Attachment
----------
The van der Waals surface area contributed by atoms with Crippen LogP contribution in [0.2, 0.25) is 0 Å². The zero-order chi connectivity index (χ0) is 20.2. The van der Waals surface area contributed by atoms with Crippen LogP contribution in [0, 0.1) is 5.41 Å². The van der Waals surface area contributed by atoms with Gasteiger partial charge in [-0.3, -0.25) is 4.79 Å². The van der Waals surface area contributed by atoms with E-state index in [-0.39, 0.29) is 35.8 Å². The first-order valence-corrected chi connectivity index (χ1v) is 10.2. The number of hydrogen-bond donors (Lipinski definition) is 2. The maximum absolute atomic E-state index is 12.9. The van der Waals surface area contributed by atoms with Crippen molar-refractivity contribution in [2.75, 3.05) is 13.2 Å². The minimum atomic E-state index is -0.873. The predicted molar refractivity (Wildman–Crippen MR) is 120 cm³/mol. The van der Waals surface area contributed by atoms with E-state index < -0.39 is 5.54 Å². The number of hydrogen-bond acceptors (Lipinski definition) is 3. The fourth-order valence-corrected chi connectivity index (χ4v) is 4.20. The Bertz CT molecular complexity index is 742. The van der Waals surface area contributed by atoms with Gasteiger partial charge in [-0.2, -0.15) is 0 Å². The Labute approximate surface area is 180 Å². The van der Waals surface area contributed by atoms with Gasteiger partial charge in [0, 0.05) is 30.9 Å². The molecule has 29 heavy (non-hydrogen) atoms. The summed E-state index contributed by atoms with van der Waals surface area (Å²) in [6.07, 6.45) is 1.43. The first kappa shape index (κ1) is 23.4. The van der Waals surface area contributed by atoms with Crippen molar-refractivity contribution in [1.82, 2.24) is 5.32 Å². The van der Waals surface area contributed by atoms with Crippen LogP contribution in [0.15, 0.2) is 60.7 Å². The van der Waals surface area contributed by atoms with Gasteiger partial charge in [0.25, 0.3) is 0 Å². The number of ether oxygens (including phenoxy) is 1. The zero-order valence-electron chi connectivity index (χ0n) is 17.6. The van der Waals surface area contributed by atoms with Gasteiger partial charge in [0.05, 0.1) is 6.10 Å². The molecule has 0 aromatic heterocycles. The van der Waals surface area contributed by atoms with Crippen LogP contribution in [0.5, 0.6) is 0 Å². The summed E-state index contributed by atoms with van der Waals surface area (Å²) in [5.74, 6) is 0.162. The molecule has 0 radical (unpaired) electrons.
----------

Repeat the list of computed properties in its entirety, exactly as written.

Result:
The van der Waals surface area contributed by atoms with Crippen LogP contribution in [0.2, 0.25) is 0 Å². The zero-order chi connectivity index (χ0) is 20.2. The van der Waals surface area contributed by atoms with Crippen LogP contribution in [0, 0.1) is 5.41 Å². The van der Waals surface area contributed by atoms with Gasteiger partial charge in [-0.3, -0.25) is 4.79 Å². The van der Waals surface area contributed by atoms with E-state index in [-0.39, 0.29) is 35.8 Å². The first-order valence-corrected chi connectivity index (χ1v) is 10.2. The number of hydrogen-bond donors (Lipinski definition) is 2. The maximum absolute atomic E-state index is 12.9. The van der Waals surface area contributed by atoms with Crippen molar-refractivity contribution in [2.75, 3.05) is 13.2 Å². The minimum atomic E-state index is -0.873. The predicted molar refractivity (Wildman–Crippen MR) is 120 cm³/mol. The van der Waals surface area contributed by atoms with E-state index < -0.39 is 5.54 Å². The number of hydrogen-bond acceptors (Lipinski definition) is 3. The fourth-order valence-corrected chi connectivity index (χ4v) is 4.20. The Bertz CT molecular complexity index is 742. The van der Waals surface area contributed by atoms with Gasteiger partial charge in [-0.2, -0.15) is 0 Å². The Labute approximate surface area is 180 Å². The van der Waals surface area contributed by atoms with Gasteiger partial charge in [0, 0.05) is 30.9 Å². The molecule has 29 heavy (non-hydrogen) atoms. The summed E-state index contributed by atoms with van der Waals surface area (Å²) in [6.07, 6.45) is 1.43. The first kappa shape index (κ1) is 23.4. The van der Waals surface area contributed by atoms with Crippen molar-refractivity contribution in [1.82, 2.24) is 5.32 Å². The van der Waals surface area contributed by atoms with Crippen LogP contribution in [0.15, 0.2) is 60.7 Å². The van der Waals surface area contributed by atoms with Gasteiger partial charge in [0.25, 0.3) is 0 Å². The number of ether oxygens (including phenoxy) is 1. The zero-order valence-electron chi connectivity index (χ0n) is 17.6. The van der Waals surface area contributed by atoms with Gasteiger partial charge in [0.05, 0.1) is 6.10 Å². The molecule has 0 aromatic heterocycles. The van der Waals surface area contributed by atoms with Crippen LogP contribution in [0.5, 0.6) is 0 Å². The summed E-state index contributed by atoms with van der Waals surface area (Å²) in [5.74, 6) is 0.162. The molecule has 0 radical (unpaired) electrons.